Leader: Public procurement needs to go back to basics
CM editor Elaine Knutt dissects the recommendations in a new MP report on procurement.
What are we to make of this week’s report into public procurement, from the All-Party Group for Excellence in the Built Environment?
First, it will re-acquaint you with some old friends. Design quality and the Construction Commitments have never exactly gone away, but they haven’t been much in evidence in recent discussions on public sector procurement.
Secondly, many recommendations fall into the category of “things you know should be happening, but probably aren’t”. Getting the right project brief, procuring on operating costs as well as capital costs, sensible pre-qualification questionnaires that don’t put excessive demands on prospective bidders – it’s hardly breaking new ground, yet the evidence heard by the inquiry demonstrates that they’re not yet happening “out there”, where thousands of public bodies spend £46bn a year of public money without any nationally-agreed standards on what “good” procurement looks like.
So now we have a report that goes over ground we’ve already travelled many times before, but still manages to act as a rather large yellow sticky reminder note.
In the past three years, spanning the time in office of chief construction adviser Paul Morrell and the post-credit crunch “more for less” mentality, we’ve had a permanent revolution in public sector procurement. We’ve had the calls for a 15-20% cut in out-turn costs and the publication of benchmarked costs, the Government Construction Strategy launched in May 2011 (PBAs, PAS 91, BIM mandated from 2016, pilots on three new procurement models and Integrated Project Insurance.) Plus we’re shortly about to hear about the implementation of Soft Landings on major projects.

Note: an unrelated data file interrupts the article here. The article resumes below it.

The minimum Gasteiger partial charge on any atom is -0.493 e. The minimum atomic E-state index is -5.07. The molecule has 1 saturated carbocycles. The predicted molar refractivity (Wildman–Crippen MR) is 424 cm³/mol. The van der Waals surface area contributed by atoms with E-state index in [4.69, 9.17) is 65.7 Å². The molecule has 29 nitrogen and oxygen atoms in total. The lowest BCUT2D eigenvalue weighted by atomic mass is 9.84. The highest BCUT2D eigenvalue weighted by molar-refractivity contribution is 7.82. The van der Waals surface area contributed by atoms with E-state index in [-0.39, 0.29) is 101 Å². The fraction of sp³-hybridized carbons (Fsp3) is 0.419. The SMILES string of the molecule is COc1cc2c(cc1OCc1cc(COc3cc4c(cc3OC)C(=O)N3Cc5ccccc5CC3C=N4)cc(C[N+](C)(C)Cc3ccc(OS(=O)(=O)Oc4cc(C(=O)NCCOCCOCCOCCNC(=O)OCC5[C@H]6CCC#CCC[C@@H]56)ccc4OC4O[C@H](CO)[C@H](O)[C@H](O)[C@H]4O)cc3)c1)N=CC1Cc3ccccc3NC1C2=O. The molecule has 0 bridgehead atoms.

Individually, these are all sensible moves. Collectively, they all spawn new procedures and add to the number of targets projects and clients are expected to hit. Design quality and the Construction Commitments? The bells are ringing, but distantly…
At the same time, the experience of contractors bidding on the ground is that there’s still tremendous variation in the way public sector clients operate. Every framework is bid and applied differently, often starting with subjective pre-qualification criteria. And although we now have benchmarked project costs in the public domain, they’ve still been through a complex statistical anonymising process that makes it impossible to tell which public sector clients are delivering value for money, and which still think that holding up their framework agreement answers every awkward question.
So, as this report reminds us, we’re trying to make progress towards better procurement via BIM and the Government Construction Strategy when there’s still not enough buy-in to good basic principles, tremendous variation in on-the-ground procedures, and only partial openness on out-turn costs. Going forward, we need to concentrate on sound, simple principles to raise overall standards, and a culture of transparency to judge the resulting buildings and value to the public purse. Overall, that’s likely to have a much better effect on tax-payer’s buying power than adding BIM and IPI to our current patchwork of good, bad and indifferent public sector procurement.